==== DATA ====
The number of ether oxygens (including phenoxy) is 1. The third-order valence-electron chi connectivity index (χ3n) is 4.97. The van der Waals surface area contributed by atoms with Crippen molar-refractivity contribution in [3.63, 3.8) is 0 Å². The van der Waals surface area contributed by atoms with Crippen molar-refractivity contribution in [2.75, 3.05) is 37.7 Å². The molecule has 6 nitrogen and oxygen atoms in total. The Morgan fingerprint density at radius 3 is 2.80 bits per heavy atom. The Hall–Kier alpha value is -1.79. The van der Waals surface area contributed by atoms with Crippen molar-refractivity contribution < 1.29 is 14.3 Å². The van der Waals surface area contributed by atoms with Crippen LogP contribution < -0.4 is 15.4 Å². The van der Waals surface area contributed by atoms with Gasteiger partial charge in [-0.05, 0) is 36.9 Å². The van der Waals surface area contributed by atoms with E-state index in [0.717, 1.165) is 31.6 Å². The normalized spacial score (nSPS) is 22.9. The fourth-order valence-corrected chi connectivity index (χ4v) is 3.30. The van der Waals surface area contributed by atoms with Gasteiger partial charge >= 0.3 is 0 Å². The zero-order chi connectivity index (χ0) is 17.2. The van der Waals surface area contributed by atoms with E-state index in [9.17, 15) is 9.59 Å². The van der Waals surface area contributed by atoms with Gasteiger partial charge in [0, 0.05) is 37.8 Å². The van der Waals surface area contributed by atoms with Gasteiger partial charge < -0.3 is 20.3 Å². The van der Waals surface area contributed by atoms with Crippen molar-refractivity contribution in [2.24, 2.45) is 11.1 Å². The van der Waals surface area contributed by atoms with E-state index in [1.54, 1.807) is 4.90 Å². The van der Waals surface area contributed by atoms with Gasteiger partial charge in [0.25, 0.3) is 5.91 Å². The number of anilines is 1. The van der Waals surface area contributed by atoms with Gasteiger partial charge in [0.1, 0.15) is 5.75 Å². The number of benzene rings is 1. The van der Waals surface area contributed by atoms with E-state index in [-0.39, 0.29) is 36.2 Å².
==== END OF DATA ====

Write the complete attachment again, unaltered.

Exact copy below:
The number of ether oxygens (including phenoxy) is 1. The third-order valence-electron chi connectivity index (χ3n) is 4.97. The van der Waals surface area contributed by atoms with Crippen molar-refractivity contribution in [3.63, 3.8) is 0 Å². The van der Waals surface area contributed by atoms with Crippen molar-refractivity contribution in [2.75, 3.05) is 37.7 Å². The molecule has 6 nitrogen and oxygen atoms in total. The Morgan fingerprint density at radius 3 is 2.80 bits per heavy atom. The Hall–Kier alpha value is -1.79. The van der Waals surface area contributed by atoms with Crippen molar-refractivity contribution < 1.29 is 14.3 Å². The van der Waals surface area contributed by atoms with Crippen LogP contribution < -0.4 is 15.4 Å². The van der Waals surface area contributed by atoms with Gasteiger partial charge in [-0.05, 0) is 36.9 Å². The van der Waals surface area contributed by atoms with E-state index in [0.717, 1.165) is 31.6 Å². The normalized spacial score (nSPS) is 22.9. The fourth-order valence-corrected chi connectivity index (χ4v) is 3.30. The van der Waals surface area contributed by atoms with Gasteiger partial charge >= 0.3 is 0 Å². The zero-order chi connectivity index (χ0) is 17.2. The van der Waals surface area contributed by atoms with E-state index in [9.17, 15) is 9.59 Å². The van der Waals surface area contributed by atoms with Gasteiger partial charge in [0, 0.05) is 37.8 Å². The van der Waals surface area contributed by atoms with Gasteiger partial charge < -0.3 is 20.3 Å². The van der Waals surface area contributed by atoms with Crippen molar-refractivity contribution in [2.24, 2.45) is 11.1 Å². The van der Waals surface area contributed by atoms with E-state index in [1.54, 1.807) is 4.90 Å². The van der Waals surface area contributed by atoms with Gasteiger partial charge in [0.25, 0.3) is 5.91 Å². The number of anilines is 1. The van der Waals surface area contributed by atoms with Gasteiger partial charge in [0.1, 0.15) is 5.75 Å². The number of benzene rings is 1. The van der Waals surface area contributed by atoms with E-state index in [-0.39, 0.29) is 36.2 Å².